The New York Times reports today that the value of Iran’s currency has fallen 40 percent in the last week alone, another sign of the horrible economic pain that the U.S. government is inflicting on the Iranian people with its brutal regime of sanctions. It only goes to show what we have long argued: the sanctions and embargoes that the U.S. government imposes against smaller countries constitutes war against the citizenry of the targeted country, with the aim of getting the citizenry to oust their leader and install a pro-U.S. ruler in his stead.
Look at the U.S. government’s embargo against Cuba. It’s gone on for some 50 years. Its goal? To squeeze the Cuban citizenry so hard economically that they finally decide to oust Fidel Castro (and Raul Castro) from power and install another pro-U.S. dictator into power, just like Castro’s predecessor, Fulgencio Batista, was.
Needless to say, the Cuban embargo has still not succeeded in effecting regime change, just as the U.S. government’s invasion of Cuba, its assassination attempts against Castro, and its terrorist attacks within the country have failed to achieve that end.
What no one can deny is the horrific damage that the embargo has done to the Cuban citizenry. In combination with Cuba’s socialist system, the embargo has ensured that the Cuban people remain in desperate poverty, sometimes even on the verge of starvation.
Consider Iraq. The U.S. government used one of the most brutal sanctions systems in history against the Iraqi people. In fact, the economic situation in Iraq under the sanctions is quite similar to what is happening to the Iranian people. Iraqi families were losing their life’s savings owing to the ever-worsening economic conditions that the sanctions were bringing about.
Worst of all, however, was the ever-rising death toll in Iraq owing to the sanctions. Each year of the sanctions, tens of thousands of Iraqi children were dying from malnutrition, diseases, and other illnesses.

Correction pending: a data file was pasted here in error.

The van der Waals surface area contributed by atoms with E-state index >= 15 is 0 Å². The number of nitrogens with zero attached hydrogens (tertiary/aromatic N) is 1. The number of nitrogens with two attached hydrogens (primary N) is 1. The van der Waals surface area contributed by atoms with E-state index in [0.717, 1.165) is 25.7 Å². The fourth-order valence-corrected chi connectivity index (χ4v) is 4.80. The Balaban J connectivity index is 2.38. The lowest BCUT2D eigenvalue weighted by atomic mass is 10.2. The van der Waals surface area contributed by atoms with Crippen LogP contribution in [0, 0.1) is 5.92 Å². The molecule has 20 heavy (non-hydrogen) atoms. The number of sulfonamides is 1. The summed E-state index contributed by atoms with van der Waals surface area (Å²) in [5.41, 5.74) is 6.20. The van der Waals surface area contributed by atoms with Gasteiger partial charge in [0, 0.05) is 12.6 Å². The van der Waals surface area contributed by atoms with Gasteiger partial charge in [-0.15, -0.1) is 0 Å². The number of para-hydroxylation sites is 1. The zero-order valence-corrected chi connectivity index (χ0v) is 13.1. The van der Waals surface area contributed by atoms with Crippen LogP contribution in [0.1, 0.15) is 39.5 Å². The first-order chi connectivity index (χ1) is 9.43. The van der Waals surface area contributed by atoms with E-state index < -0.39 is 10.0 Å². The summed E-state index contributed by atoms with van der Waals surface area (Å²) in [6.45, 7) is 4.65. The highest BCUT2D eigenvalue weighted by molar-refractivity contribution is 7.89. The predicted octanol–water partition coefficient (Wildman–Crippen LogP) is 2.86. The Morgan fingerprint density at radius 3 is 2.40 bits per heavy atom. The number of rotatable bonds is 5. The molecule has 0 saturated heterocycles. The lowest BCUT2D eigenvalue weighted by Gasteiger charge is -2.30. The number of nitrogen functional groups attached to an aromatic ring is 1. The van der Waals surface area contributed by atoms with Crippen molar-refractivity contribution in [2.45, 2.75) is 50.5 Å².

After a decade of economic misery for the Iraqi people and an ever-rising death toll among Iraqi families, it was obvious that that the sanctions had failed to achieve their goal of regime change. That was when President George W. Bush used his fake and false WMD claim, in the wake of post-9/11 fear, to invade Iraq. The aim was to achieve what the 11 years of brutal sanctions had failed to achieve — the ouster of Saddam Hussein from power and his replacement with a pro-U.S. ruler. The WMD claim was simply the cover that Bush used to justify his war crime of attacking and invading a country that had ever attacked the United States.
And that’s what the sanctions against Iran are all about — regime change, i.e. the ouster of the current regime and its replacement with a pro-U.S. regime. All the talk about WMDs is just a repeat of Iraq and, to a certain extent, Cuba. U.S. officials know that there is one great way to strike fear into the hearts and minds of the American people — to raise the prospect of mushroom clouds over American cities.
The strategy harkens back to the Cuban Missile Crisis, when the confrontation between the Soviet Union and the United States brought the two countries to the brink of nuclear war. Ever since, U.S. officials have known that the best way to get the American people to support anything they want to do is to raise the prospect of a WMD attack on the United States.
That’s what the Iraq WMD scare was all about. That’s what the Iran WMD scare is all about. The hope is accomplish precisely what the CIA accomplished in 1953 with its coup in Iran — the ouster of an independent Iranian regime and its replacement with a pro-U.S. submissive regime — and to scare Americans with a fake and false WMD claim into supporting it or at least keeping silent about it.
Meanwhile, the Iranian people suffer, just as the Iraqi people suffered, and just as the Cuban people have suffered. They are merely the means to achieve the end, which is regime change. In the minds of U.S. officials, any amount of death and suffering among the people of the targeted country is worth regime change. As former U.S. Ambassador to the UN Madeleine Albright put it, the deaths of half-a-million Iraqi children certainly were worth it. That’s the way U.S. officials feel today about the suffering their sanctions are bringing to the Iranian people.
Is there a chance that the sanctions could bring about regime change in Iran? Of course. Recall Chile. The U.S. government did its best to bring economic chaos and destruction to Chile during the Allende regime in the early 1970s, with the aim of bringing about regime change.
It worked. The pro-U.S. military dictator Augusto Pinochet ousted the Allende regime in a violent coup and proceeded to establish a pro-U.S. military dictatorship in its stead, one that proceeded to round up “terrorists” and “communists,” including two young Americans, torture them, incarcerate them indefinitely, and execute them, all without trial. Needless to say, it would be a dream come true for U.S. officials if there were able to achieve in Iran with their sanctions what they able to achieve in Chile with Pinochet.
Jacob Hornberger is founder and president of the Future of Freedom Foundation.
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|William A. Cook|